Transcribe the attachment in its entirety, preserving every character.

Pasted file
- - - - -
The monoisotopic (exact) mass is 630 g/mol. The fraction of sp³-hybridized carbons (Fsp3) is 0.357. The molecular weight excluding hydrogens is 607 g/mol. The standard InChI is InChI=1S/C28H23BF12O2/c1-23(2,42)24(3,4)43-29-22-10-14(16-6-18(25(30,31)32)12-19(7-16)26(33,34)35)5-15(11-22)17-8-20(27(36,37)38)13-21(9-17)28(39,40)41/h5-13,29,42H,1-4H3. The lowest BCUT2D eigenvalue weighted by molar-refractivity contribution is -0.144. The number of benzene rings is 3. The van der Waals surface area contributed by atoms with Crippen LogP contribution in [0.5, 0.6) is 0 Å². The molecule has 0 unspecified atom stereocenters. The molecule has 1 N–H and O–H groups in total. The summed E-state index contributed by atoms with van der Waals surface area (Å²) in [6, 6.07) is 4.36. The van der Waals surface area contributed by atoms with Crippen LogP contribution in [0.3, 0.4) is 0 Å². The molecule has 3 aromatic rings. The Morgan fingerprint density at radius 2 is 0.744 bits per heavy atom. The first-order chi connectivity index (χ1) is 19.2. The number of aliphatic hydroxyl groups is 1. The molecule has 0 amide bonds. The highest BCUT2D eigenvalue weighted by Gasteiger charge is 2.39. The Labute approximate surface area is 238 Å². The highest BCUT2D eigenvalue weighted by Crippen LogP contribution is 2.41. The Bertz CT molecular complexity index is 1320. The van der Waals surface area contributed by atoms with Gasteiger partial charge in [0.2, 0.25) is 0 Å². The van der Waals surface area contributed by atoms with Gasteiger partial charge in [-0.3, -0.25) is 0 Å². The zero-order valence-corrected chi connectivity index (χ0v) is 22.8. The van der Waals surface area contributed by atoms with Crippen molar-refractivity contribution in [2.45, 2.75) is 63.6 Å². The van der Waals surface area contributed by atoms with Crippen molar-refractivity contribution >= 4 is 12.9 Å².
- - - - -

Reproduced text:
The monoisotopic (exact) mass is 630 g/mol. The fraction of sp³-hybridized carbons (Fsp3) is 0.357. The molecular weight excluding hydrogens is 607 g/mol. The standard InChI is InChI=1S/C28H23BF12O2/c1-23(2,42)24(3,4)43-29-22-10-14(16-6-18(25(30,31)32)12-19(7-16)26(33,34)35)5-15(11-22)17-8-20(27(36,37)38)13-21(9-17)28(39,40)41/h5-13,29,42H,1-4H3. The lowest BCUT2D eigenvalue weighted by molar-refractivity contribution is -0.144. The number of benzene rings is 3. The van der Waals surface area contributed by atoms with Crippen LogP contribution in [0.5, 0.6) is 0 Å². The molecule has 0 unspecified atom stereocenters. The molecule has 1 N–H and O–H groups in total. The summed E-state index contributed by atoms with van der Waals surface area (Å²) in [6, 6.07) is 4.36. The van der Waals surface area contributed by atoms with Crippen LogP contribution in [0.3, 0.4) is 0 Å². The molecule has 3 aromatic rings. The Morgan fingerprint density at radius 2 is 0.744 bits per heavy atom. The first-order chi connectivity index (χ1) is 19.2. The number of aliphatic hydroxyl groups is 1. The molecule has 0 amide bonds. The highest BCUT2D eigenvalue weighted by Gasteiger charge is 2.39. The Labute approximate surface area is 238 Å². The highest BCUT2D eigenvalue weighted by Crippen LogP contribution is 2.41. The Bertz CT molecular complexity index is 1320. The van der Waals surface area contributed by atoms with Gasteiger partial charge in [0.2, 0.25) is 0 Å². The van der Waals surface area contributed by atoms with Gasteiger partial charge in [-0.3, -0.25) is 0 Å². The zero-order valence-corrected chi connectivity index (χ0v) is 22.8. The van der Waals surface area contributed by atoms with Crippen molar-refractivity contribution in [2.45, 2.75) is 63.6 Å². The van der Waals surface area contributed by atoms with Crippen molar-refractivity contribution >= 4 is 12.9 Å².